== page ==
Millennials take the crown
The days of Millennials sitting on the homebuying sidelines have now come to an end. According to new data, the generation is now taking out the largest dollar share of new mortgages in the nation.Verify your new rate (Mar 23rd, 2019)
Bye bye, Boomers
According to a new analysis from Realtor.com, Millennials now account for the largest share of new mortgages by dollar volume — outranking both Generation Xers and Baby Boomers. They now make up 42 percent of all mortgage dollars originated in the U.S.
The generation already claimed the largest share of mortgage loans numerically, taking out almost half of all new home loans in December. Generation Xers accounted for 36 percent, while Boomers accounted for 17 percent.
Javier Vivas, Realtor.com’s director of economic research, said it’s all about the place Millennials are at in life.
“Millennials are getting older, with better jobs and deeper pockets, allowing them to expand their collective purchase power, and hence, their footprint in the market,” Vivas said.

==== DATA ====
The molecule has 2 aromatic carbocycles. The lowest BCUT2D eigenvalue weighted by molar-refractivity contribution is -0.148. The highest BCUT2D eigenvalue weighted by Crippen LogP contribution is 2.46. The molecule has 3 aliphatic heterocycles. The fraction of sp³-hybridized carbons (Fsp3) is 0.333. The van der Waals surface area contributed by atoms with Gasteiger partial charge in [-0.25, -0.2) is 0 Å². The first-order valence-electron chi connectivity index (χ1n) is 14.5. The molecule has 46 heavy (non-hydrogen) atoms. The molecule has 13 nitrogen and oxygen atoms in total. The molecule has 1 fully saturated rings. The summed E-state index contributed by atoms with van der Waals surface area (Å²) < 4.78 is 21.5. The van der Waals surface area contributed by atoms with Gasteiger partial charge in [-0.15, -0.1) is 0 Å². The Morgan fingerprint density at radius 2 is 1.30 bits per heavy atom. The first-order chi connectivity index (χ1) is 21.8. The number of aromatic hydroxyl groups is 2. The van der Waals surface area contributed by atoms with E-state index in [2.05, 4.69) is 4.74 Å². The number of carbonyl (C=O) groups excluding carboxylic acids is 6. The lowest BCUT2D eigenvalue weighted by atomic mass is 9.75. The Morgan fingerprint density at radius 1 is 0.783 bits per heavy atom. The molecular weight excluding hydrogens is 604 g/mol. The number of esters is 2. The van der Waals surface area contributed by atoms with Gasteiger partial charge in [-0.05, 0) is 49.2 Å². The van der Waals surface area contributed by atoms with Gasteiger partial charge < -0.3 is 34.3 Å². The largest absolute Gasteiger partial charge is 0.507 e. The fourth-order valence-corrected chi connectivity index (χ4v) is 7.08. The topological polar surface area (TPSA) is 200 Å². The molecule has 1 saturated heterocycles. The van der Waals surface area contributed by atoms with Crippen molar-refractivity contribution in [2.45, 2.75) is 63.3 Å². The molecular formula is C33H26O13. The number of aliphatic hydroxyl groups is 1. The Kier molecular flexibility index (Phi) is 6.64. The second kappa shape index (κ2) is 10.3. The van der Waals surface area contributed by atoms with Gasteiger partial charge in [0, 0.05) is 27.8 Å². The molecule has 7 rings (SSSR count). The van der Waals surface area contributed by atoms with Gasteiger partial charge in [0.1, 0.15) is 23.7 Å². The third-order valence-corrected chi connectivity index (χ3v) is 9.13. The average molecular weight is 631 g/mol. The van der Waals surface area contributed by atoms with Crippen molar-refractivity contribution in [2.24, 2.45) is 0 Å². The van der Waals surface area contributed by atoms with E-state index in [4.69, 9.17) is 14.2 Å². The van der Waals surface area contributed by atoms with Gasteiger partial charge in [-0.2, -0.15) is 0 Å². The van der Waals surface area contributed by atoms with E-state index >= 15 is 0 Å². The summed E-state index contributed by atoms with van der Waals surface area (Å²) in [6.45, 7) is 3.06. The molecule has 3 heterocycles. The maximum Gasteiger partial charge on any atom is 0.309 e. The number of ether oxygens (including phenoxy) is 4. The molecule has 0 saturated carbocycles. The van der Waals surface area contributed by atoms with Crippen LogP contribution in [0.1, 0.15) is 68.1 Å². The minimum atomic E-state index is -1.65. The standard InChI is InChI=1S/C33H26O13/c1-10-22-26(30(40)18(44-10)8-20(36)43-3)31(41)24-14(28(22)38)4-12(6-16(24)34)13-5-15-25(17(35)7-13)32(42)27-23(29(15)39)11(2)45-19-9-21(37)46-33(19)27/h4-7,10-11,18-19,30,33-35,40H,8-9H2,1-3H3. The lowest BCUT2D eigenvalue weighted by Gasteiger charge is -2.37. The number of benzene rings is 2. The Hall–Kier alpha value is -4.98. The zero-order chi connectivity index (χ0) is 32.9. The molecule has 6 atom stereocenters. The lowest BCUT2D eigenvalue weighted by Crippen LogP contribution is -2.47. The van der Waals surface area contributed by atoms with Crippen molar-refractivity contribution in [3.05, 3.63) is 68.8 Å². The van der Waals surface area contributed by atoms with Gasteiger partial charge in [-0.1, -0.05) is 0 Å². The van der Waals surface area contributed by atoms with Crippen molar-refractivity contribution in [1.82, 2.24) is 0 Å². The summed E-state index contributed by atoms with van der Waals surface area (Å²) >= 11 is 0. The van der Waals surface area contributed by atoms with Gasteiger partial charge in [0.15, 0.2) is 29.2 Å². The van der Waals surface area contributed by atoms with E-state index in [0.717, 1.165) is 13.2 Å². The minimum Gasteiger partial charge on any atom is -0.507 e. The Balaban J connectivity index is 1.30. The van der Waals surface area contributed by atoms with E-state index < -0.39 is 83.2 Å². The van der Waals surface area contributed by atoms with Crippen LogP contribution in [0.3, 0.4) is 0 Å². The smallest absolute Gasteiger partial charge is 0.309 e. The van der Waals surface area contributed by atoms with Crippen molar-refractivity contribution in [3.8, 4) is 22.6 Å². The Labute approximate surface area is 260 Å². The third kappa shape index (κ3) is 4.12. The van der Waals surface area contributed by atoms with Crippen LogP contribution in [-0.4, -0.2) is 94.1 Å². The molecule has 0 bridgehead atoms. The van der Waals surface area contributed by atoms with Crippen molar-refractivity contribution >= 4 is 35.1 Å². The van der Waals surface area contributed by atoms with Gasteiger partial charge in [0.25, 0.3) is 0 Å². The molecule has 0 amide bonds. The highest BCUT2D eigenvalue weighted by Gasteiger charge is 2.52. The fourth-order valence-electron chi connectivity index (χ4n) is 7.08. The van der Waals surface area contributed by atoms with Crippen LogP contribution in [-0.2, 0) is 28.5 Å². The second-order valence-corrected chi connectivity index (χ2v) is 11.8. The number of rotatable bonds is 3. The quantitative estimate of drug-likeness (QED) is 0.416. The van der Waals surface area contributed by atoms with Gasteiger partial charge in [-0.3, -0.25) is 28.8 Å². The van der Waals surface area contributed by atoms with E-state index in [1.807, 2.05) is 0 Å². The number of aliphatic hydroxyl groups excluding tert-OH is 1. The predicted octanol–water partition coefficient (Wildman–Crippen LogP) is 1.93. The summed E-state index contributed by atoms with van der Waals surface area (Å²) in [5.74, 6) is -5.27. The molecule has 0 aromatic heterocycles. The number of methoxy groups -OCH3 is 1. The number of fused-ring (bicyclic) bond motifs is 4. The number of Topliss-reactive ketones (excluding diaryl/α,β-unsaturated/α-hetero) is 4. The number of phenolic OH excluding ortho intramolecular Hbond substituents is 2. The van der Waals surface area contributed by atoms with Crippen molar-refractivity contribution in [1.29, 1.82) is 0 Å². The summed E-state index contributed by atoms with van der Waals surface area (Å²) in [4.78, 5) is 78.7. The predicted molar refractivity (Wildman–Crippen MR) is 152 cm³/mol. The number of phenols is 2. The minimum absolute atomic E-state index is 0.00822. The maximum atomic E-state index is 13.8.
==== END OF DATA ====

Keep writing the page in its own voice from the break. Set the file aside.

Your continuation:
Millennials are also taking on larger mortgages, making lower down payments and buying lower-priced homes than generations that came before them.
According to the data, the median-priced home for a Millennial buyer is $238,000. Median prices for Baby Boomers and Gen Xers sit at $264,000 and $289,000, respectively.
When it comes to down payment, they’re only putting down an average of 8.8 percent — significantly less than the 17.7 percent of Boomers and 11.9 percent of Gen X. That might be due to a lack of savings. According to a recent survey from Freedom Financial Network, 38 percent of Americans have less than $1,000 in their checking and savings accounts.
Despite what many have assumed, Millennial buyers aren’t flocking to urban centers. According to Realtor.com data, they’re increasingly heading toward more affordable markets — particularly those in the Midwest.
The top markets for Millennial mortgage originations are currently Buffalo, New York; Pittsburgh; Milwaukee; Cincinnati; Columbus, Ohio; St. Louis; Boston; Indianapolis; Cleveland; and Baltimore.
“The stereotype that Millennials primarily choose to buy homes and live in large metro areas isn’t the reality,” Vivas said. “Results show Millennials’ expansion is more heavily conditioned by affordability than in prior years, so their eyes are set on less traditional secondary markets where homes and jobs are now available and plentiful.”Verify your new rate (Mar 23rd, 2019)
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